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UN aviation agency snubs Taiwan amid impasse with China

[MONTREAL] Taiwan has not been invited to the assembly meeting of a United Nations aviation agency, the latest sign of the pressure China is bringing to bear on the new independence-leaning government of the self-ruled island it views as a renegade province.

Diplomatically-isolated Taiwan is not a member of the United Nations, which recognises China.

China, in turn, sees wayward Taiwan as fit to be taken back by force if necessary, particularly if it makes moves toward independence.

The International Civil Aviation Organisation (Icao) said arrangements for the assembly, scheduled from Sept 27 to Oct 7 in Montreal, did not follow the pattern ahead of a previous such meeting in 2013, when China had asked for Taiwan to be invited.

"Icaofollows the United Nations' 'One China' policy," the agency's communications chief, Anthony Philbin, told Reuters in an email.

"While arrangements had been made for their attendance at the last (38th) session of the assembly, there are no such arrangements for this one."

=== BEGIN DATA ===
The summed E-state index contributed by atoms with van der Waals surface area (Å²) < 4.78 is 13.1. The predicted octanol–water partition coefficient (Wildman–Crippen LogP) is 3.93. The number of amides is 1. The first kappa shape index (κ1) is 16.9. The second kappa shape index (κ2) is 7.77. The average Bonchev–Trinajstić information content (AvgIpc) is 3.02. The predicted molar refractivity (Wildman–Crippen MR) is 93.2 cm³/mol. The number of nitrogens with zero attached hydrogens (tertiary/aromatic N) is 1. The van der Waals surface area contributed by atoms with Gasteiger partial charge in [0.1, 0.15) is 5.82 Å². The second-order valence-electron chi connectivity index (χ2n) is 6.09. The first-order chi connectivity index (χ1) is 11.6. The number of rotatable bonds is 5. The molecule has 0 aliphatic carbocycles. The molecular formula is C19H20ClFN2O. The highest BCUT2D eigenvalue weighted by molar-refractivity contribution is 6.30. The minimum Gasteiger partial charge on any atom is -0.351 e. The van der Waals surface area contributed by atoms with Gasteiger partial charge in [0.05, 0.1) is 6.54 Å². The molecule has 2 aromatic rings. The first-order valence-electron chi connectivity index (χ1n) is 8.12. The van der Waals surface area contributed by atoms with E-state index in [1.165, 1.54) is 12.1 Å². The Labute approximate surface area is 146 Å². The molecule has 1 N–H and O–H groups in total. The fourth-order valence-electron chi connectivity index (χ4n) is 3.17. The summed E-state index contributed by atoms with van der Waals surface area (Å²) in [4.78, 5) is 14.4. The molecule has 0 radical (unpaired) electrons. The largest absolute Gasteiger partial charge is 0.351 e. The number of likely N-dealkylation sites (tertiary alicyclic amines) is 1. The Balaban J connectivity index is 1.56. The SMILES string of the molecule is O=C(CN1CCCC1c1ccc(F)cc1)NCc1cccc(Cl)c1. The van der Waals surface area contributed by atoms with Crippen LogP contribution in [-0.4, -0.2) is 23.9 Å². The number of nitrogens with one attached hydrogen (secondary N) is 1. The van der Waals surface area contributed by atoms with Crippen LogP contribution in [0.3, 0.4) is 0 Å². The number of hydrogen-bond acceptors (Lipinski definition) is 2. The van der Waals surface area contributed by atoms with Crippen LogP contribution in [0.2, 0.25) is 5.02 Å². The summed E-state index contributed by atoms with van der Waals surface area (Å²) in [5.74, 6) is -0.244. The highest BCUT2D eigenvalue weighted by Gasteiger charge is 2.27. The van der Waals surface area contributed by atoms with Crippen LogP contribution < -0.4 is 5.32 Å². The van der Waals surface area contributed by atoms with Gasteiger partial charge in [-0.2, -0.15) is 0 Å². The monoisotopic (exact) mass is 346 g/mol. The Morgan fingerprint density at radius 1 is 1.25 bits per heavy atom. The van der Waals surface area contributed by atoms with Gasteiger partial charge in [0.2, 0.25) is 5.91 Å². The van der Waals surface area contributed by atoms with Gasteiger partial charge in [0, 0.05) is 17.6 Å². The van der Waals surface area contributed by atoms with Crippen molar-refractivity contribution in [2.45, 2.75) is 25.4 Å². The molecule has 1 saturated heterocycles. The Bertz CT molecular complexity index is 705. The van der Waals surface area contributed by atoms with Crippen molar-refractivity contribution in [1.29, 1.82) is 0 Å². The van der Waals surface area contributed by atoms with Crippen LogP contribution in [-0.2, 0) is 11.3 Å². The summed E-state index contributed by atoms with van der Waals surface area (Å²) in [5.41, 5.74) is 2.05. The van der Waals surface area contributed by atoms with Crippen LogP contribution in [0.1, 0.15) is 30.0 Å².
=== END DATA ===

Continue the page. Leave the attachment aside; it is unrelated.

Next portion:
Taiwan's foreign ministry and presidential office are expected to issue statements on the matter later on Friday.

China's foreign ministry was not immediately available for comment.

China's refusal to let Taiwan attend the meeting is politically symbolic.

It comes as China pressures Taiwan President Tsai Ing Wen to concede to Beijing's cherished 'one China' principle, which implies Taiwan is a part of China.

Since May, when Ms Tsai and her Democratic Progressive Party, which traditionally favours independence from China, took power, China has suspended official communication channels with Taiwan, despite the island's request to maintain dialogue.

Rapprochement between China and Taiwan in the previous eight years, when the island's government was run by the China-friendly Nationalists, has started to fade under the DPP.

After Ms Tsai's January election win, China resumed ties in March with the small west African state of Gambia, a former ally of Taiwan, signalling an end to an unofficial diplomatic truce.


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